The effect of grain size on deformation microstructure formation in the near-micrometre grain size regime has been studied using samples of aluminium prepared using a spark plasma sintering technique. Samples in a fully recrystallized grain condition with average grain sizes ranging from 5.2 to 0.8μm have been prepared using this technique. Examination in the transmission electron microscope of these samples after compression at room temperature to approximately 20% reduction reveals that grains larger than 7μm are subdivided by cell block boundaries similar to those observed in coarse-grained samples, with a similar dependency on the crystallographic orientation of the grains. With decreasing grain size down to approx. 1μm there is a gradual transition from cell block structures to cell structures. At even smaller grain sizes of down to approx. 0.5μm the dominant features are dislocation bundles and random dislocations, although at a larger compressive strain of 30% dislocation rotation boundaries may also be found in the interior of grains of this size. A standard 〈110〉 fibre texture is found for all grain sizes, with a decreasing sharpness with decreasing grain size. The structural transitions with decreasing grain size are discussed based on the general principles of grain subdivision by deformation-induced dislocation boundaries and of low-energy dislocation structures as applied to the not hitherto explored near-micrometre grain size regime.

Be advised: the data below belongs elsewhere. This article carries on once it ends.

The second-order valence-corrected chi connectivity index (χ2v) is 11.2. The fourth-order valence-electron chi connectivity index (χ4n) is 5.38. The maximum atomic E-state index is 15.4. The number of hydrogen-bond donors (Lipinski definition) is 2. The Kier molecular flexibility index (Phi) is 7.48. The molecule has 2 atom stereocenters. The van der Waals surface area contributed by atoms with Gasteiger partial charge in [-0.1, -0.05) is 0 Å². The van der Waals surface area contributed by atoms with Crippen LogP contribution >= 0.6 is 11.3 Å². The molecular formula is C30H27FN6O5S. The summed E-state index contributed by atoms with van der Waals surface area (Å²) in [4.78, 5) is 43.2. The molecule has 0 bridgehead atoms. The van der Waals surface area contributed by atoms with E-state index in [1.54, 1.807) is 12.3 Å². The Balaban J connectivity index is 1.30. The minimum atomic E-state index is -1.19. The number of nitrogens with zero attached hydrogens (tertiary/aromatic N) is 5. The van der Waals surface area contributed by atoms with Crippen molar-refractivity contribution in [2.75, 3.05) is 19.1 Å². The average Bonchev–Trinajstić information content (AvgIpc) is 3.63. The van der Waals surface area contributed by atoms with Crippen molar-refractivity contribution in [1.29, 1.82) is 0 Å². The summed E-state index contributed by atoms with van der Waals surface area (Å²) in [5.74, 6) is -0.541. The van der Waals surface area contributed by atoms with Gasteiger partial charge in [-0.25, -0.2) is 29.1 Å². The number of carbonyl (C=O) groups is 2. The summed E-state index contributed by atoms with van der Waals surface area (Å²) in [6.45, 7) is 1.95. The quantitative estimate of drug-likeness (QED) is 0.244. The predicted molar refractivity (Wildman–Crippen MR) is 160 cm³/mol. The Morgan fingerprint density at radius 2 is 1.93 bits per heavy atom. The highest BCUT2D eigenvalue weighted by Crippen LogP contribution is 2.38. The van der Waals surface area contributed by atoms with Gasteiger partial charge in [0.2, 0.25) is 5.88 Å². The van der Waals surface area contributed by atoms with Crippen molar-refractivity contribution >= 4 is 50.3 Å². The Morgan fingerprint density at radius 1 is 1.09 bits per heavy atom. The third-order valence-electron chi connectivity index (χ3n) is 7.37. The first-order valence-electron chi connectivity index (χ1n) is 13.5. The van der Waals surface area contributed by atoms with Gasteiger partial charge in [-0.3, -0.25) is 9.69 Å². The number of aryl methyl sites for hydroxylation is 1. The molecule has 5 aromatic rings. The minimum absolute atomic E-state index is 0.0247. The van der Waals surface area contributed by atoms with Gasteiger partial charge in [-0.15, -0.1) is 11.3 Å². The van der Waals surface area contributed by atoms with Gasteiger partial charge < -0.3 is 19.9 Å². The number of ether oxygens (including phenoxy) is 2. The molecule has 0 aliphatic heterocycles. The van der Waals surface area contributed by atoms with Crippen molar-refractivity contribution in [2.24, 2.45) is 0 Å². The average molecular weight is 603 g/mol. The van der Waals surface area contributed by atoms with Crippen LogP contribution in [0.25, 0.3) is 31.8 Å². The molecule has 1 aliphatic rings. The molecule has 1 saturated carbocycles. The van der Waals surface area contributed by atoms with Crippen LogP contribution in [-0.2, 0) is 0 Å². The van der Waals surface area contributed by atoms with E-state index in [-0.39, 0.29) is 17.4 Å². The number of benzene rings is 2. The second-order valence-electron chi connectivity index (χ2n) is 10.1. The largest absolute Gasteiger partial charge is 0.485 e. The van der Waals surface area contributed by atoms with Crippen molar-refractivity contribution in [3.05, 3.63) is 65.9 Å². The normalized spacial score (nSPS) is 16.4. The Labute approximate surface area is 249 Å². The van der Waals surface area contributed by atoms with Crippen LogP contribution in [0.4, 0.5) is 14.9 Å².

- Plastic deformation
- Dislocation boundaries
- Transmission electron microscopy (TEM)
- Length scale effects